FNS  Vol.2 No.9 , November 2011
Determinates That Influence Food Comsumption among Older Members of a Midwest Community
The goal of this study was to record Muncie, Indiana residents’ change in eating habits over time. Objectives: 1) Identify key determinants that influence a change in participants’ eating habits; 2) Analyze the data for convergent themes among participants and draw patterns; and 3) Compare patterns found in this study population with existing literature and/or accepted theories within the field. Hypotheses on changes in food patterns included: 1) Socio-economic status in the middle-class population maintained daily food production to remain inside the home; 2) Women working outside the home reduced labor hours allotted to home cooking; and 3) Social norms valued home cooking resulting in home prepared meals. Methods: The study used a cross-sectional, oral-history, interview format. The study sample consisted of 25 seniors (65y - 100y old) from a convenience sample taken from one, medium-sized, mid-western town, Muncie, Indiana. The study involved use of a semi-structured, questionnaire/interview script, (approved by Ball State University’s IRB committee). Results: Economics greatly influenced, and continues to influence, food consumption patterns for depression-era born adults. Women who grew up on home-only cooked meals, but entered the workforce adjusted traditional meals in favor of convenience. Implications: Health care providers trying to change dietary habits of older residents residing in the Midwest will need to consider foods and food preparatory methods introduced in childhood; these remained key components of the diet later in life and removing them may be met with resistance.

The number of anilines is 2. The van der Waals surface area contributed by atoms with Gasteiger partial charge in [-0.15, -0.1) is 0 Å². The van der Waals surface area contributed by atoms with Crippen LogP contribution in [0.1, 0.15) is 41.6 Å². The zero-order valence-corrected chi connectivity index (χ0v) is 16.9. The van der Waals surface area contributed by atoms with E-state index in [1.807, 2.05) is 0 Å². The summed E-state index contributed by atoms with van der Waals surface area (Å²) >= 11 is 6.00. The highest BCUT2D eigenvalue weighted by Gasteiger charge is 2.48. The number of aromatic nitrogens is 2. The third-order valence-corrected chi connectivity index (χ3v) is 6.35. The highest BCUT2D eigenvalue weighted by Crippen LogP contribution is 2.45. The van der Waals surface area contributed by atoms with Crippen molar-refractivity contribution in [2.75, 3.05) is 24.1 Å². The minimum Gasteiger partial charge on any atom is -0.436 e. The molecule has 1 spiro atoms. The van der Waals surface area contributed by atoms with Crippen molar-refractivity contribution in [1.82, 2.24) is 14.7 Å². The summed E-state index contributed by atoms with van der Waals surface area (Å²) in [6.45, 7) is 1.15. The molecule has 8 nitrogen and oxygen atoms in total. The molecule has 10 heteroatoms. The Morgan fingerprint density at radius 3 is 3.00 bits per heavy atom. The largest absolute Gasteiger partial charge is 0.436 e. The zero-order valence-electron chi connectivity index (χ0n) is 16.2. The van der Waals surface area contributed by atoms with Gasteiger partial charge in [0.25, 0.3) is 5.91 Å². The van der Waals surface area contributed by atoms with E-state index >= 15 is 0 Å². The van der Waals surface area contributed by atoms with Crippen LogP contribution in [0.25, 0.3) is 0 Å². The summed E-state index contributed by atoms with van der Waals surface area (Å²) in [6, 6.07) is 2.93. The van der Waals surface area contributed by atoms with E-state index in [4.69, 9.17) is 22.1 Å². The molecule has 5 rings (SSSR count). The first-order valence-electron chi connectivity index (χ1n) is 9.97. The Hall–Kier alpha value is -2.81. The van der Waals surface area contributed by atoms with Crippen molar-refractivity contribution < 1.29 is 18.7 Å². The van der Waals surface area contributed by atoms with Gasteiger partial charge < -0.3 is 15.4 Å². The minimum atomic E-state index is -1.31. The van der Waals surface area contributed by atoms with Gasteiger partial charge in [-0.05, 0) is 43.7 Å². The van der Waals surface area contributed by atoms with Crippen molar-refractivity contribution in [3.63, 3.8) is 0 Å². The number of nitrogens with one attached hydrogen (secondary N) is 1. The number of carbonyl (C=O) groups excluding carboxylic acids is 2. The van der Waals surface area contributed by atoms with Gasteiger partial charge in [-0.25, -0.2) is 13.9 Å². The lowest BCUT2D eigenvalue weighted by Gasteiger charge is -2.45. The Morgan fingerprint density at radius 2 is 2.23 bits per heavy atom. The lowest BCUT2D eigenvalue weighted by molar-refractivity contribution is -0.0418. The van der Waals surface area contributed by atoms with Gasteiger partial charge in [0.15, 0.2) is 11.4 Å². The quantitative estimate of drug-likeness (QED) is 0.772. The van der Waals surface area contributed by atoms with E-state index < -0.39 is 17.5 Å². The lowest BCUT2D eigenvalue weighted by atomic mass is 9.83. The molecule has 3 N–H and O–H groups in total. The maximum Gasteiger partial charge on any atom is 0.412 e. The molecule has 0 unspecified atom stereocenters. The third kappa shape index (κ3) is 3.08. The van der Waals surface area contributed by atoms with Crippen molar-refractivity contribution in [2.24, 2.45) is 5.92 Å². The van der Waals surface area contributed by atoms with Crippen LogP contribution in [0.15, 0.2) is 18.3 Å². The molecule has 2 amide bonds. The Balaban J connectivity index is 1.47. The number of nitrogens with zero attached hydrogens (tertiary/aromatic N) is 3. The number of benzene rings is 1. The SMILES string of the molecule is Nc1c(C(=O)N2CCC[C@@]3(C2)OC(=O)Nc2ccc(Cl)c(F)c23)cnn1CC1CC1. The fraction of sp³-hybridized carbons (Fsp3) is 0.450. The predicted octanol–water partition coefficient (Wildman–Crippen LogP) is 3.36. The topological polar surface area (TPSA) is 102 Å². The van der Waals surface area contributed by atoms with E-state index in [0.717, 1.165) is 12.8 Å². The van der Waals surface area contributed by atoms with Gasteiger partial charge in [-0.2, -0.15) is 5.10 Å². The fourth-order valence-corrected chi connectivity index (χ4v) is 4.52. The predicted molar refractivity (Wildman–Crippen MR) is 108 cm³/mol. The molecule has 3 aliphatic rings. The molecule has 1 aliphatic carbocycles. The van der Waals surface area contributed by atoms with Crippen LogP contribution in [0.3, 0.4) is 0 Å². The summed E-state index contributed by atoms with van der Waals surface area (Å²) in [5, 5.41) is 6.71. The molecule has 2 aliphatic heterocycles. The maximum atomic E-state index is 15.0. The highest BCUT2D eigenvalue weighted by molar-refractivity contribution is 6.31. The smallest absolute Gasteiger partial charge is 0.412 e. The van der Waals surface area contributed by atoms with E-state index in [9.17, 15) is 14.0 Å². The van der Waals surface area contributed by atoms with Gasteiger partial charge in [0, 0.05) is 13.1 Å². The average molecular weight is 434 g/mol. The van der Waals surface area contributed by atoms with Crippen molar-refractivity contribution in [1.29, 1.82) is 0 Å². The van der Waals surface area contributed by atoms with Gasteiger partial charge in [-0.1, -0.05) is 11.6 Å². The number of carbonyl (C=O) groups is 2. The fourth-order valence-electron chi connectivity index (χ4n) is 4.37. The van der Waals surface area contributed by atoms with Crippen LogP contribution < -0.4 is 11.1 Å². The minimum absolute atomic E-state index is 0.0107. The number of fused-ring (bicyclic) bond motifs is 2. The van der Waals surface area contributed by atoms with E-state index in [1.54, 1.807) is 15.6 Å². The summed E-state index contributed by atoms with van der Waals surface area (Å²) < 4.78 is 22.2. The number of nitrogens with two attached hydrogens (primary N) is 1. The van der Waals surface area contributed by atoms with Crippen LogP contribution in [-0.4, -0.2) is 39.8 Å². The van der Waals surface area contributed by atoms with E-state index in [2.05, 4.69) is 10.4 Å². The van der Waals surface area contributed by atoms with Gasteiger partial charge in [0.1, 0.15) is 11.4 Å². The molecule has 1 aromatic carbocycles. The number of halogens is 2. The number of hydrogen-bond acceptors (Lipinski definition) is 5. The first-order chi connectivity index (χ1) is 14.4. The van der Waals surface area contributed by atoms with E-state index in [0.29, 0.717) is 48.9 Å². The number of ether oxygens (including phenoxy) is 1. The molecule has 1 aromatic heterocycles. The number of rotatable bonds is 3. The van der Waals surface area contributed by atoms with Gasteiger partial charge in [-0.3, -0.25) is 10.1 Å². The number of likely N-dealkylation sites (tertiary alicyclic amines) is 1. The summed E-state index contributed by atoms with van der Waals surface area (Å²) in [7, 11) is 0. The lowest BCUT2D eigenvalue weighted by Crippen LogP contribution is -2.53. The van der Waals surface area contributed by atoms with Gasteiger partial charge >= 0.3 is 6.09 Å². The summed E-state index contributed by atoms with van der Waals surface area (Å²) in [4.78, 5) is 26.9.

Cite this paper
nullD. Pucciarelli and A. Thomas, "Determinates That Influence Food Comsumption among Older Members of a Midwest Community," Food and Nutrition Sciences, Vol. 2 No. 9, 2011, pp. 1018-1026. doi: 10.4236/fns.2011.29136.
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